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Verdezyne becomes latest victim of liquidation, as investors withdraw funding.

VIPs at the opening of Verdezyne's VerdePalm plant-1Confirmed this month, Verdezyne, the synthetic biology company that was founded in 2008 and was working on the production of renewable chemicals, using their own highly-proprietary platform, has gone into bankruptcy.

First reported by BiofuelsDigest, this month Green Chemicals Blog had spoken witha senior employee from Verdezyne, who said the Californian company closed its operations on May 15th due to its primary investor, Sime Darby, having withdrawn its funding. Verdezynes other investors included BP Ventures, DSM Venturing B.V., OVP Venture Partners and Monitor Ventures. The closure of the company came ahead of the imminent opening of its first commercial facility, which would have been an impressive achievement for an industry where one of the main challenges lies in producing bio-based materials on an industrial scale.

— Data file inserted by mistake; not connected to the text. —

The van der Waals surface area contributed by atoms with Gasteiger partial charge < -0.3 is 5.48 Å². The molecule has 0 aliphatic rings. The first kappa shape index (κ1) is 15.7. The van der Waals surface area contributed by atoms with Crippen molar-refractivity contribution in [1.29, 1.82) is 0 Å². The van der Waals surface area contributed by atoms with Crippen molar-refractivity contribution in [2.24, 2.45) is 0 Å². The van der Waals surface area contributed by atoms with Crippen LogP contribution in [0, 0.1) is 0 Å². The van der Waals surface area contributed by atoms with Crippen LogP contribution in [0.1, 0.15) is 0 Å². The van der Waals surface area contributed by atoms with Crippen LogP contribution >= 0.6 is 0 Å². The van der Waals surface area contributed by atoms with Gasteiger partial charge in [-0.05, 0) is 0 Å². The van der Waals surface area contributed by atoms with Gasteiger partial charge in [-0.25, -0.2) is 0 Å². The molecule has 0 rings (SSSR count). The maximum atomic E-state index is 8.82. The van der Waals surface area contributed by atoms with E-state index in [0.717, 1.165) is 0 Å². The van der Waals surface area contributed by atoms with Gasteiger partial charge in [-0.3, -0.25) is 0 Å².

We spoke to Tom Beardslee, the former vice president of R&D at Verdezyne, in September last year for our interview feature, 5 Minutes With, in which Beardslee provided details about the opening ceremony that had taken place three months earlier. Due for completion a year after that groundbreaking ceremony [pictured above] in September 2018 when it would become the first commercial producer of dodecanedioic acid in the world the date suggested that the site was around 80% complete when work on it ceased.

In the interview, Beardslee gave a clear indicator of the huge challenge that the VerdePalm facility created, one that he said proved the biggest in his career. Building something that costs tens-of-millions-of-dollars on the other side of the world, while negotiating with those financing it and the engineering firms providing the work, is quite a process, said Beardslee.

Verdezyne joins BioAmber and Rennovia, both of which also entered liquidation this year, clearly illustrating the often challenging nature of the bio-based industry as it battles to compete with fossil-based alternatives and high costs of scale-up and growth.

Verdezyne were contacted but were unavailable for comment.

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